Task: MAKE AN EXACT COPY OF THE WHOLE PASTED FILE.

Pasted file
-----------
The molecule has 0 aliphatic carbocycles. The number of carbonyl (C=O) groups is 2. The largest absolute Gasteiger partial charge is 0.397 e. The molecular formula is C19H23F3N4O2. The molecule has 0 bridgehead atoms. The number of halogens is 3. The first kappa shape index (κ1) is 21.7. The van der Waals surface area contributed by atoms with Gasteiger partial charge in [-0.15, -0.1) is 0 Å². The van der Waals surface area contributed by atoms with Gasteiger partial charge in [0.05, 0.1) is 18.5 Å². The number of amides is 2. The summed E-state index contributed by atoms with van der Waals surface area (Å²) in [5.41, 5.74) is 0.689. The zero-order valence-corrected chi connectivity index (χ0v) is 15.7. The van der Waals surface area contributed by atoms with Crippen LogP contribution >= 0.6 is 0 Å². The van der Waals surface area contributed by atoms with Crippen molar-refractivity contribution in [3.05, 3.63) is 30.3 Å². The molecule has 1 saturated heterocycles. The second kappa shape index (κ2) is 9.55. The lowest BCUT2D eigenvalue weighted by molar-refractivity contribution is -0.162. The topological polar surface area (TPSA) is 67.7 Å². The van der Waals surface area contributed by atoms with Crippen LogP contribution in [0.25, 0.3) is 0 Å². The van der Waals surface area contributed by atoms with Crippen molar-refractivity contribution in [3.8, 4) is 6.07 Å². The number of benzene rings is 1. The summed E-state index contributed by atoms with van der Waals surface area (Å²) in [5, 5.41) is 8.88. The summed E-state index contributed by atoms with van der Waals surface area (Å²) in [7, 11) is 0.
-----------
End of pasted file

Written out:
The molecule has 0 aliphatic carbocycles. The number of carbonyl (C=O) groups is 2. The largest absolute Gasteiger partial charge is 0.397 e. The molecular formula is C19H23F3N4O2. The molecule has 0 bridgehead atoms. The number of halogens is 3. The first kappa shape index (κ1) is 21.7. The van der Waals surface area contributed by atoms with Gasteiger partial charge in [-0.15, -0.1) is 0 Å². The van der Waals surface area contributed by atoms with Gasteiger partial charge in [0.05, 0.1) is 18.5 Å². The number of amides is 2. The summed E-state index contributed by atoms with van der Waals surface area (Å²) in [5.41, 5.74) is 0.689. The zero-order valence-corrected chi connectivity index (χ0v) is 15.7. The van der Waals surface area contributed by atoms with Crippen LogP contribution >= 0.6 is 0 Å². The van der Waals surface area contributed by atoms with Crippen molar-refractivity contribution in [3.05, 3.63) is 30.3 Å². The molecule has 1 saturated heterocycles. The second kappa shape index (κ2) is 9.55. The lowest BCUT2D eigenvalue weighted by molar-refractivity contribution is -0.162. The topological polar surface area (TPSA) is 67.7 Å². The van der Waals surface area contributed by atoms with Crippen LogP contribution in [0.25, 0.3) is 0 Å². The van der Waals surface area contributed by atoms with Crippen molar-refractivity contribution in [3.8, 4) is 6.07 Å². The number of benzene rings is 1. The summed E-state index contributed by atoms with van der Waals surface area (Å²) in [5, 5.41) is 8.88. The summed E-state index contributed by atoms with van der Waals surface area (Å²) in [7, 11) is 0.